However, this “declaration” and the signing up of new “citizens” does have a wider and perhaps more realistic political aim: to get the incoming government of Michelle Bachelet – who takes over the Chilean presidency on March 11th – to pass a Law for the Protection of Glaciers and to declare the glaciers as a public good for all Chileans. Once this has been achieved, Greenpeace say, “The Glacier Republic and its citizens will return the glaciers to the Chilean State”, with the new Republic ceasing to exist. As such, it could be said that Greenpeace are not so much taking advantage of the legal loophole to embark on a long-term nation-building project, but are rather protesting against the loophole itself, demanding that it is filled in order to protect the status of Chile’s glaciers against destructive mining activities and the business interests behind them.
The glaciers have been at the centre of high-profile debates about Chile’s economic development and environmental sustainability for some time. The multi-billion-dollar Pascua Lama project, being carried out by the Canadian firm Barrick Gold in its quest to mine for gold, silver, copper and other minerals in a 3,000 hectare area high in the Andes to the south of the Atacama Desert, has caused huge controversy for its damaging impact on glaciers and the surrounding environment. Protests and Barrick’s failure to carry out proper environmental impact assessments have led to the project being subjected to stop-start processes, as the Canadian company has been forced to put its operations on hold time and again. Furthermore, and more worryingly according to Asún and Greenpeace, is the proposed “Andina 244” expansion by the Chilean state-owned copper-mining firm Codelco, which would apparently see some 5,000 hectares of glacial coverage “destroyed” to make way for the mining activities.
Chile’s glaciers are already under threat from the effects of climate change, and parts of the Central Valley, where the majority of Chile’s 17-million-strong population lives, have been besieged by drought conditions in recent years as the shrinking glaciers provide its rivers with less and less water during summers and dry seasons. Greenpeace point out that many parts of the country “are being declared zones of hydrological scarcity due to [the glaciers’] destruction, among other factors”. Global reports on the likely future impacts of global warming have suggested that these parts of Chile, as with highland Andean regions in Peru, Bolivia and Ecuador, will suffer from greatly reduced water resources as a result of drier weather conditions and glacial retreat. Chile is also focusing on hydroelectric power as part of its strategy to “green” its energy matrices, but given that many of the rivers that would have to be dammed to generate this power have glaciers as key components of their headwaters, protection of its glaciers may be essential to Chile’s future water and energy security.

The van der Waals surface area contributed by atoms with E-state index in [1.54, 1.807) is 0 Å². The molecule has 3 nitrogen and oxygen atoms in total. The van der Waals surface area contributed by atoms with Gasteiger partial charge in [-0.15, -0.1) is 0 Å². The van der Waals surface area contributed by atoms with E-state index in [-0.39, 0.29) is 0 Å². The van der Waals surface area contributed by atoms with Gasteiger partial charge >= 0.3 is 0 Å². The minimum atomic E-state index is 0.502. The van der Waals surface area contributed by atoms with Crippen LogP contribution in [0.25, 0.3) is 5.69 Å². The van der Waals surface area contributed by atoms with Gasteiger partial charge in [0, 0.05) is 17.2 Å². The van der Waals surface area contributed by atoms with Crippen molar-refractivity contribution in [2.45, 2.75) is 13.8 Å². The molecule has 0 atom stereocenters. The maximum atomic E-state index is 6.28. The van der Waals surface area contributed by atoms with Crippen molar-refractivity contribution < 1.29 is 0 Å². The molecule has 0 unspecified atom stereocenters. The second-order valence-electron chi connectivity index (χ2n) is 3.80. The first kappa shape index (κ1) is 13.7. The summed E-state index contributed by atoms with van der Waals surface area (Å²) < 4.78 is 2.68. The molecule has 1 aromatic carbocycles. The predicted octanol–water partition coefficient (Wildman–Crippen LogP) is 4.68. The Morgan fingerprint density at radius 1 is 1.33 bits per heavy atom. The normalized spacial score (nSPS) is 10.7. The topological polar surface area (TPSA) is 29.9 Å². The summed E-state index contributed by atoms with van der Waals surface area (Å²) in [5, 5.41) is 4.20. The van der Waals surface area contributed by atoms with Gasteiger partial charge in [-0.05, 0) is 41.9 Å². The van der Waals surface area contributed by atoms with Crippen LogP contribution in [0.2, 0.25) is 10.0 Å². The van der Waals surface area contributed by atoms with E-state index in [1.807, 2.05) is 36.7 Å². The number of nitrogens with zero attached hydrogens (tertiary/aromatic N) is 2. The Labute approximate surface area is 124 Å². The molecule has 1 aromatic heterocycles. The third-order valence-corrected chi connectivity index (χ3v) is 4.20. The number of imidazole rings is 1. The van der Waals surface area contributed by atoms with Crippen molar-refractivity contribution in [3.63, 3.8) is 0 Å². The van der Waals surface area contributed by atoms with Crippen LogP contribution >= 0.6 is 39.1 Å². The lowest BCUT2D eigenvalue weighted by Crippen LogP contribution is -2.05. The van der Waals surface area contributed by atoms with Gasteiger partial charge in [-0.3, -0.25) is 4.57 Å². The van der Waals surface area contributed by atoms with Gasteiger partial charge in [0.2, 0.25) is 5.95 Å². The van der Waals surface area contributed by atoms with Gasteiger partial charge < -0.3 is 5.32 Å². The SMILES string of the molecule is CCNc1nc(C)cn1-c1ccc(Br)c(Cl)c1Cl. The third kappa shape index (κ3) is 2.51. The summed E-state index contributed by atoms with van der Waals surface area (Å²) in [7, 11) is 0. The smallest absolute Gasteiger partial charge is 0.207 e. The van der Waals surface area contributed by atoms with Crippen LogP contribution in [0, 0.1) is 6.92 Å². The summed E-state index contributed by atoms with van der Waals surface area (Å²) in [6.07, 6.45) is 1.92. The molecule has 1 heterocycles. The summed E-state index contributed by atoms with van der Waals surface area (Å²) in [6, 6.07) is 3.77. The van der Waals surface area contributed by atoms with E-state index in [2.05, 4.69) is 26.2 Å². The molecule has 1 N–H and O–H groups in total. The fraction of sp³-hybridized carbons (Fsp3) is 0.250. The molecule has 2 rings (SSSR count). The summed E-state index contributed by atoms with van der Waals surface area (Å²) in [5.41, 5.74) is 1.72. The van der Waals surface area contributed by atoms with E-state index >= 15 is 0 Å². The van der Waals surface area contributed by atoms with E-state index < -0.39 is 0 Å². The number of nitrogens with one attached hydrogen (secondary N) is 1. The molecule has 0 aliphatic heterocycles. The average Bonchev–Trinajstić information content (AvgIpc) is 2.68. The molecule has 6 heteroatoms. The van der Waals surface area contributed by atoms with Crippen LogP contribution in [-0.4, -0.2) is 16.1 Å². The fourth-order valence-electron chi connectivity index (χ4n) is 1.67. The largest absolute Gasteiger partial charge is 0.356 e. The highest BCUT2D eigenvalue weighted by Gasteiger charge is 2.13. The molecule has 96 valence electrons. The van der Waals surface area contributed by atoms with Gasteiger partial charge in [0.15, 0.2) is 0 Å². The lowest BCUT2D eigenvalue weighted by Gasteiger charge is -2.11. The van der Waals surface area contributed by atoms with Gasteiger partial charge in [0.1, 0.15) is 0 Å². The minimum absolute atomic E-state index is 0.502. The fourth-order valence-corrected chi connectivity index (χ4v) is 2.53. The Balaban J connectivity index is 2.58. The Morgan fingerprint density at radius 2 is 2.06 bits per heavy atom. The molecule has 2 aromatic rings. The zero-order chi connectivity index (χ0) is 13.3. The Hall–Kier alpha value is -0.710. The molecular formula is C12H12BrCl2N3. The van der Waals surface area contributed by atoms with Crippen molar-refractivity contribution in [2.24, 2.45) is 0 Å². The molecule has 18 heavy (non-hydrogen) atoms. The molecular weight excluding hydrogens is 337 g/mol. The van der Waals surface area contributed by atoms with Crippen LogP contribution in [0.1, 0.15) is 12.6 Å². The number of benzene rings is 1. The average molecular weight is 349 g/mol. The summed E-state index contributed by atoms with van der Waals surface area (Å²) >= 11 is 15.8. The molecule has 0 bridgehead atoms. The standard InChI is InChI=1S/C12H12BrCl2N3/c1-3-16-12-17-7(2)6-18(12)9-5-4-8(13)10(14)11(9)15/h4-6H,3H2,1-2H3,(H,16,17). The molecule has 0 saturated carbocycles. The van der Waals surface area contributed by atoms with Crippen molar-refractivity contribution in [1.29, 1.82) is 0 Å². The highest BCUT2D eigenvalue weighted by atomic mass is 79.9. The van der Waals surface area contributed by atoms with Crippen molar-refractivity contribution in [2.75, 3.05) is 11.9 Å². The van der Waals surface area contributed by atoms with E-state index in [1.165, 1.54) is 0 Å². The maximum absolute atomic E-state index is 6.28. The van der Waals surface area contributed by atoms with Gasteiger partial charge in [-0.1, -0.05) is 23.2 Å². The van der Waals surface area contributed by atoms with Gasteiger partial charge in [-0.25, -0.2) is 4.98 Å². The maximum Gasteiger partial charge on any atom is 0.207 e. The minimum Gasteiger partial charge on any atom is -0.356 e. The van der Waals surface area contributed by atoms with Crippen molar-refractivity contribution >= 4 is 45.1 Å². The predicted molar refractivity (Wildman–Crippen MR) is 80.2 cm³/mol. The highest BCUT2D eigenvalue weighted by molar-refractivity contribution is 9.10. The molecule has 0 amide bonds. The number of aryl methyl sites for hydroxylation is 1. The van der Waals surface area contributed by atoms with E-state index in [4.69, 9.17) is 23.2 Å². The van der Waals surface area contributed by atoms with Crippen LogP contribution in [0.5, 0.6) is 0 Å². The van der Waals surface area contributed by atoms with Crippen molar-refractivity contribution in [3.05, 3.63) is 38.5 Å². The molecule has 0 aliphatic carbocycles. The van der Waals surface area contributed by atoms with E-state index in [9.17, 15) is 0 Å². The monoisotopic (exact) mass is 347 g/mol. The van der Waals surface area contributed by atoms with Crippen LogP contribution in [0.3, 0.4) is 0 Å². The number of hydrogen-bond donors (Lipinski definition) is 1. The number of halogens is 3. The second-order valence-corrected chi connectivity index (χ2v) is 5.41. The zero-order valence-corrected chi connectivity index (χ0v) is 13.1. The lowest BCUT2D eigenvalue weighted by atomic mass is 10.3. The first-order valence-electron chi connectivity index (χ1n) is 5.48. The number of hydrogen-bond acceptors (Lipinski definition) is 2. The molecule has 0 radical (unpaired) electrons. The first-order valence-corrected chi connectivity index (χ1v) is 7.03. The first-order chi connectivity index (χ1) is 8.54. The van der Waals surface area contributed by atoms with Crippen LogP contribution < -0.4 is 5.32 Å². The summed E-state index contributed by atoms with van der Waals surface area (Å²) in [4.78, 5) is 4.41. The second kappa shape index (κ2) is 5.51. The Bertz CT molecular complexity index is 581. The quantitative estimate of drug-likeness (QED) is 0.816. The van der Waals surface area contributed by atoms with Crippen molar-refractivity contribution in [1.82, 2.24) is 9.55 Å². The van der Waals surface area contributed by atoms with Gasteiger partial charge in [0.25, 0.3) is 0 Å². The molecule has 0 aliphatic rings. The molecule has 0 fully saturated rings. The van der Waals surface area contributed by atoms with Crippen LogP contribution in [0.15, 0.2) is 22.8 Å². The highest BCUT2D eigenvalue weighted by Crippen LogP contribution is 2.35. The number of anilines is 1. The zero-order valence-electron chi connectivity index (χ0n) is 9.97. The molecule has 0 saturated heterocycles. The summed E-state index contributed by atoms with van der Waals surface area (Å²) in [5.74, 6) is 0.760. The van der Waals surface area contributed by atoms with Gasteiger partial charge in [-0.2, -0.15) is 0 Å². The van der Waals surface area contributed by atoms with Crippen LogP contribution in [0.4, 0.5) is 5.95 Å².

The huge importance held by Chile’s glaciers are behind Greenpeace’s concern for the lack of appropriate legislation protecting them, leading to their “founding” of the Glacier Republic. In another section of the Republic’s website, Greenpeace set out a list of six key components that an eventual Law for the Protection of Glaciers must contain in order to alleviate their just concerns for the future of Chile’s ice sheets. These include:
- Filling the gap in Chile’s Constitution to provide official and institutionalised recognition of the country’s glaciers;
- Establishing by law that “the glaciers represent strategic reserves of solid-state water”;
- Determining what kinds of activity are to be permitted and prohibited within different glacial environments; and
- Laying out a roadmap for mining and other activities that are already being carried out in glacial areas, so that they can adapt to the new regulations.
Already the campaign has won the support of the renowned Chilean poet Nicanor Parra, winner of the coveted Spanish-language literature Cervantes Prize in 2011, who became one of the Glacier Republic’s first new citizens. It has also won the backing of the MP Enrique Accorsi who, as a member of the centre-left Partido Por la Democracia (PPD – Party for Democracy), will form a part of Bachelet’s governing coalition when it takes power next week. Greenpeace, along with the world’s youngest nation and its citizens, will be hoping that manifestations of support from within the very government it is looking to put pressure on bode well for the campaign’s future. Bachelet is returning to power partly on a mandate to answer the concerns of Chile’s thriving environmentalist movement, having stated a desire to put right the wrongs of her first administration, when she was all too happy to approve of controversial projects such as Pascua Lama or HidroAysén, a proposed megadam on two of Patagonia’s largest rivers. Answering Greenpeace’s calls, and ensuring that Chile takes full responsibility for its glaciers – the lifeblood of so many aspects of its landscapes – would be a great place to start.